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Homedoor space

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# door space

A topological space $X$ is called a *door space* if every subset of $X$ is either open or closed.

From the definition, it is immediately clear that any discrete space is door.

To find more examples, let us look at the singletons of a door space $X$. For each $x\in X$, either $\{x\}$ is open or closed. Call a point $x$ in $X$ open or closed according to whether $\{x\}$ is open or closed. Let $A$ be the collection of open points in $X$. If $A=X$, then $X$ is discrete. So suppose now that $A\neq X$. We look at the special case when $X-A=\{x\}$. It is now easy to see that the topology $\tau$ generated by all the open singletons makes $X$ a door space:

###### Proof.

If $B\subseteq X$ does not contain $x$, it is the union of elements in $A$, and therefore open. If $x\in B$, then its complement $B^{c}$ does not, so is open, and therefore $B$ is closed. ∎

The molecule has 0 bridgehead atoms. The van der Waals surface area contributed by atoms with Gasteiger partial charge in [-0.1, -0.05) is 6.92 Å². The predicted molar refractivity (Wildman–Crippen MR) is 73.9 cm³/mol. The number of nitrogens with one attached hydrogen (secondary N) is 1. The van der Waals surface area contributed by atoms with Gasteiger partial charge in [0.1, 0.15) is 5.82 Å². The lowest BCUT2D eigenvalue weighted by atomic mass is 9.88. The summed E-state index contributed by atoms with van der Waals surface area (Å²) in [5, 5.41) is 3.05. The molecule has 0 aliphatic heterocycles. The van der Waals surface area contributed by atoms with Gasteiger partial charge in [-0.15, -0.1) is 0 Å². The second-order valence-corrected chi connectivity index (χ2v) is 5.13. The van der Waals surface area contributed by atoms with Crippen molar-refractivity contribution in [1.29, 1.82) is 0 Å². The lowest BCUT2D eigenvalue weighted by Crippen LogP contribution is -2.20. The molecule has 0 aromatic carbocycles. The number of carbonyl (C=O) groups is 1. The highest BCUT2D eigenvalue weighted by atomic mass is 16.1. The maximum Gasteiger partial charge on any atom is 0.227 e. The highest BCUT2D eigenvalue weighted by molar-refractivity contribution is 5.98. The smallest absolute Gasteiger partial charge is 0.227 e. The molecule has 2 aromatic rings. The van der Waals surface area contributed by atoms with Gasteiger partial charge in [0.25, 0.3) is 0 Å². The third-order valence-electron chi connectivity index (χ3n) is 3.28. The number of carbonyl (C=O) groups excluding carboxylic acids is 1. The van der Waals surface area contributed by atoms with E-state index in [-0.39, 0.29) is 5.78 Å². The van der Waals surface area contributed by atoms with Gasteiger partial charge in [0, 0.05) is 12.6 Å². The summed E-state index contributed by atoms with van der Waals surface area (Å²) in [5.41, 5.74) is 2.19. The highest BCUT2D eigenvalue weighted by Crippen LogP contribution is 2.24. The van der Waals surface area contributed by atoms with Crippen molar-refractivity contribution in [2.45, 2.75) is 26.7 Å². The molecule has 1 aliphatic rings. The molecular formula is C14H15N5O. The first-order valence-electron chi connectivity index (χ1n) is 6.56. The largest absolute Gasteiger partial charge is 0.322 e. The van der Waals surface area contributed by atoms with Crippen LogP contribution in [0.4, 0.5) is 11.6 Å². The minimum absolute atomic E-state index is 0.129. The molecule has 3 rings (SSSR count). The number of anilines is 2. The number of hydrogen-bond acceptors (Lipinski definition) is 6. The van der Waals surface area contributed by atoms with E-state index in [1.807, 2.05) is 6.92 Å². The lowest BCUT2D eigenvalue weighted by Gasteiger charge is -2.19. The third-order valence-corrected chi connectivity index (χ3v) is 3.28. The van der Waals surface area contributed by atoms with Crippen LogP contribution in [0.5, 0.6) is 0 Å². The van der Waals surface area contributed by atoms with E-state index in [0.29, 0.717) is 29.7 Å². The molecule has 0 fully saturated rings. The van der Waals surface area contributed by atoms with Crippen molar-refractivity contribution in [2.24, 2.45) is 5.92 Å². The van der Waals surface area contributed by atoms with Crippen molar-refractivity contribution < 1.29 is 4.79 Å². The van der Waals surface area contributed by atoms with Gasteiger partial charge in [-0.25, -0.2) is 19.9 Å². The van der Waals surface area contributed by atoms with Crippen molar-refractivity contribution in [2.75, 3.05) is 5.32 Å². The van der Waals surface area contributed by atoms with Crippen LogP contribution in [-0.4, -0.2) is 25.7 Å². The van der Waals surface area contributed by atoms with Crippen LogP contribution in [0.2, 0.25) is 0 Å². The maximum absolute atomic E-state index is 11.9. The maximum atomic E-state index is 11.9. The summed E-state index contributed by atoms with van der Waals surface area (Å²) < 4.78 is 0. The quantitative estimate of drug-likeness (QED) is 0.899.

Since $\tau=P(A)\cup\{X\}$, the space $X$ not discrete. In addition, $X$ and $\varnothing$ are the only clopen sets in $X$.

When $X-A$ has more than one element, the situation is a little more complicated. We know that if $X$ is door, then its topology $\mathcal{T}$ is strictly finer then the topology $\tau$ generated by all the open singletons. McCartan has shown that $\mathcal{T}=\tau\cup\mathcal{U}$ for some ultrafilter in $X$. In fact, McCartan showed $\mathcal{T}$, as well as the previous two examples, are the only types of possible topologies on a set making it a door space.

# References

- 1
J.L. Kelley,
*General Topology*, D. van Nostrand Company, Inc., 1955. - 2
S.D. McCartan,
*Door Spaces are identifiable*, Proc. Roy. Irish Acad. Sect. A, 87 (1) 1987, pp. 13-16.

## Mathematics Subject Classification

54E99*no label found*

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